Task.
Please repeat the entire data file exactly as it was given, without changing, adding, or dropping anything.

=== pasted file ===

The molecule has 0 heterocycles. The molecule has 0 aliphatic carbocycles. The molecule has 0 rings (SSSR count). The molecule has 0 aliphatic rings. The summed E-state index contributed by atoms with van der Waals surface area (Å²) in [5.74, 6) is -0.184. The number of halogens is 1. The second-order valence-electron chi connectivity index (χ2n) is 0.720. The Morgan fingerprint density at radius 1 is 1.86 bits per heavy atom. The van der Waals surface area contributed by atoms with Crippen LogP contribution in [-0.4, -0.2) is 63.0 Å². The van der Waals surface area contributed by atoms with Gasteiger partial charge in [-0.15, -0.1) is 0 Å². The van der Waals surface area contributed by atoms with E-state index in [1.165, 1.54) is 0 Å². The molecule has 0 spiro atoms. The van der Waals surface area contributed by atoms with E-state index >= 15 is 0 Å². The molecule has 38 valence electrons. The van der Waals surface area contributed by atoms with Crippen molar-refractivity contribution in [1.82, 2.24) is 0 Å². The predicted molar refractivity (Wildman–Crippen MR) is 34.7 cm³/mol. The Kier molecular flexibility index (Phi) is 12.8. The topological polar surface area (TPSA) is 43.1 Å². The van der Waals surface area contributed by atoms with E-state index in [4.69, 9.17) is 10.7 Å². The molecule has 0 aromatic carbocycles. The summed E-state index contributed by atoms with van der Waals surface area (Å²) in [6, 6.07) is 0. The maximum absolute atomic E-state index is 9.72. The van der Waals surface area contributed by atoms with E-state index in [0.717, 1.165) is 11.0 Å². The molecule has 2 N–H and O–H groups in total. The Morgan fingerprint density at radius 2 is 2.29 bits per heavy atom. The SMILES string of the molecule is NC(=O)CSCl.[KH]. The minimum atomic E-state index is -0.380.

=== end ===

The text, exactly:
The molecule has 0 heterocycles. The molecule has 0 aliphatic carbocycles. The molecule has 0 rings (SSSR count). The molecule has 0 aliphatic rings. The summed E-state index contributed by atoms with van der Waals surface area (Å²) in [5.74, 6) is -0.184. The number of halogens is 1. The second-order valence-electron chi connectivity index (χ2n) is 0.720. The Morgan fingerprint density at radius 1 is 1.86 bits per heavy atom. The van der Waals surface area contributed by atoms with Crippen LogP contribution in [-0.4, -0.2) is 63.0 Å². The van der Waals surface area contributed by atoms with Gasteiger partial charge in [-0.15, -0.1) is 0 Å². The van der Waals surface area contributed by atoms with E-state index in [1.165, 1.54) is 0 Å². The molecule has 0 spiro atoms. The van der Waals surface area contributed by atoms with E-state index >= 15 is 0 Å². The molecule has 38 valence electrons. The van der Waals surface area contributed by atoms with Crippen molar-refractivity contribution in [1.82, 2.24) is 0 Å². The predicted molar refractivity (Wildman–Crippen MR) is 34.7 cm³/mol. The Kier molecular flexibility index (Phi) is 12.8. The topological polar surface area (TPSA) is 43.1 Å². The van der Waals surface area contributed by atoms with E-state index in [4.69, 9.17) is 10.7 Å². The molecule has 0 aromatic carbocycles. The summed E-state index contributed by atoms with van der Waals surface area (Å²) in [6, 6.07) is 0. The maximum absolute atomic E-state index is 9.72. The van der Waals surface area contributed by atoms with E-state index in [0.717, 1.165) is 11.0 Å². The molecule has 2 N–H and O–H groups in total. The Morgan fingerprint density at radius 2 is 2.29 bits per heavy atom. The SMILES string of the molecule is NC(=O)CSCl.[KH]. The minimum atomic E-state index is -0.380.